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Pinhole Photography

Course Times & Enrolment

This course is currently unavailable.

Course Summary

This course is ideally suited for someone with a passion for photography, its history and alternative processes for making images. You will begin by building your own pinhole camera from scratch, learning how to shoot, process and print your own black and white pinhole images. Shooting photographs around the city of Edinburgh and finally using the black and white darkroom to make paper negatives and final prints.

The course aims to introduce students to an alternative process of photography, looking at the history of the medium and its beginnings (here in Edinburgh). They will look at Fox-Talbot’s first pinhole, and the Camera Obscura as examples of how photography was invented before building their own pinhole cameras from household items (i.e. shoeboxes/biscuit tins) and photographic paper. The idea behind this course is to contextualise the beginnings of photography with the now, stripping back and focusing on the simplicity of the images taken with a pinhole. The students will learn about exposure times, how to make test strips, build their own cameras, how paper negatives work and how to make positives prints from the negatives.

Please note, this course includes a walking fieldtrip to take pinhole photographs around the city of Edinburgh and Carlton Hill during a 3-hour period.

Course Details

Pre-requisites for enrolment


Special Information

Essential materials or equipment to be provided by COL:

  • Black and white photographic paper

  • Needles

  • Black paint

  • Scissors

  • Empty cans to be recycled

Essential materials or equipment to be provided by the student:

  • Students will need to bring along an old biscuit tin or a shoe box

Content of Course

The content of the course will comprise of:

1. Developing an understanding for analogue photography.

2. Explore ‘alternative’ photographic techniques and processes.

3. Build a pinhole camera

4. Focus on two themes; Landscapes and Self-Portraits,

5. Be introduced to contextual references, relevant to pinhole photography.

6. The opportunity to employ the camera, using it to take photographs on location, and around the city.

7. Group critique based on the result created, techniques and uniqueness of the process.

Teaching method(s)

The course is delivered in a darkroom workshop with access to the relevant equipment for making photographic prints. Teaching is led by the tutor through group introductions, demonstrations, discussion and one-to-one discourse.

The course will be hands-on, with students expected to engage in the activities from the start. It begins with a short introduction/lecture, before making their camera and learning the skills, methods and processes used in the darkroom, before a walking field trip to take pinhole photographs around the city of Edinburgh and Carlton Hill during a 3-hour period.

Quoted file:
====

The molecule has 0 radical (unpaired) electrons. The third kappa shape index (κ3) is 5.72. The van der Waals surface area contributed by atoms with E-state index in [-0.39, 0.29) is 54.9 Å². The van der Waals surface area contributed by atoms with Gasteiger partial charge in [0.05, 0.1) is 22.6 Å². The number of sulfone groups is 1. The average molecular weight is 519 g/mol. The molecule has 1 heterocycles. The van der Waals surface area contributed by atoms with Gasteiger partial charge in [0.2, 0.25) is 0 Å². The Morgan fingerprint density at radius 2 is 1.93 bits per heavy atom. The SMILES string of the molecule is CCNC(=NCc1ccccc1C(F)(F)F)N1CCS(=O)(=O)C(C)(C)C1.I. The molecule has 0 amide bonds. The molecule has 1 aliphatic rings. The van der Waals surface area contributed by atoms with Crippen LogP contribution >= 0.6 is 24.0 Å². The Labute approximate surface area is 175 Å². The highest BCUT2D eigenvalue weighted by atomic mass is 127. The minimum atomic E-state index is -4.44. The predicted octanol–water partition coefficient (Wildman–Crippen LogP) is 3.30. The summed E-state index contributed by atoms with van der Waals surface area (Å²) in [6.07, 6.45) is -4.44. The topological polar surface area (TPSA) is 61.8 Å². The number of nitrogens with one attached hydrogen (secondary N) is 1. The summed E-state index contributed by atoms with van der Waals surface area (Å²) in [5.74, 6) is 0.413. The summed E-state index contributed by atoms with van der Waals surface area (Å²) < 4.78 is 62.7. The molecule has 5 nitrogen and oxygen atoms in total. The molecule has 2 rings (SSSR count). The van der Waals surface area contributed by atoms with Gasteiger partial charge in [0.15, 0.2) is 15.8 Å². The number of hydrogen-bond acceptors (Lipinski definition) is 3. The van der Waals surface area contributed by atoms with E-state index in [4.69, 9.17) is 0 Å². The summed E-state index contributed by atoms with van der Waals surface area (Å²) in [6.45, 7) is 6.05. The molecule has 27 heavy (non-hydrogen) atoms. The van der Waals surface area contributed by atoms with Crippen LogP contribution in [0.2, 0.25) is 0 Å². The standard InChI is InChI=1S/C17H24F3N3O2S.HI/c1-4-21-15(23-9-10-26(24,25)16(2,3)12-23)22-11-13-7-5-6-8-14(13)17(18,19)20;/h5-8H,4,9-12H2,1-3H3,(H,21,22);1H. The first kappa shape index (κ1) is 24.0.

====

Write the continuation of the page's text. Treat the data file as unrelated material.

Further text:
At the end of the course, the students will have their own handmade pinhole camera, a series of final prints, as well as test strips and paper negatives.

Learning outcomes

On completion of this course, students will be able to:

  • Gain a basic contextual awareness and practical understanding for the history of pinhole photography;

  • Create a series of photographs with a pinhole camera;

  • Employ a series of darkroom printing methods, processes and techniques;

  • Present a series of related pinhole camera prints.


Core Readings

The recommended titles below may be of interest in following up the themes discussed in the course.

  • Barber, C. 2006 Ghosts in the Landscape Umbrage Editions.

  • Kazimierski, D. 2005 My Palace: Lensless Portrait Globalna Wioska.

  • Kenny, C. 2011 Pinhole Cameras: A DIY Guide Princeton Architectural Press

  • Krummel, B.J., 2009. The Pinhole Camera: A Practical How-To Book for Making Pinhole Cameras and Images Createspace Independent Publishing Platform

  • Levinson, E. 2006. Timescapes Japan ‘A Pinhole Journey’ Nippon Camera Company.

  • Renner, E. 2008 Pinhole Photography: From Historic Technique to Digital Application (Alternative Process Photography) Routledge

  • Roberts, R. 2004 Specimens and Marvels: William Henry Fox Talbot and the Invention of Photography Aperture.

Web Sources


If you have questions regarding the course or enrolment, please contact COL Reception at Paterson's Land by email or by phone 0131 650 4400.

Student support

If you have a disability, learning difficulty or health condition which may affect your studies, please let us know by ticking the 'specific support needs' box on your course application form. This will allow us to make appropriate adjustments in advance and in accordance with your rights under the Equality Act 2010. For more information please visit the Student Support section of our website.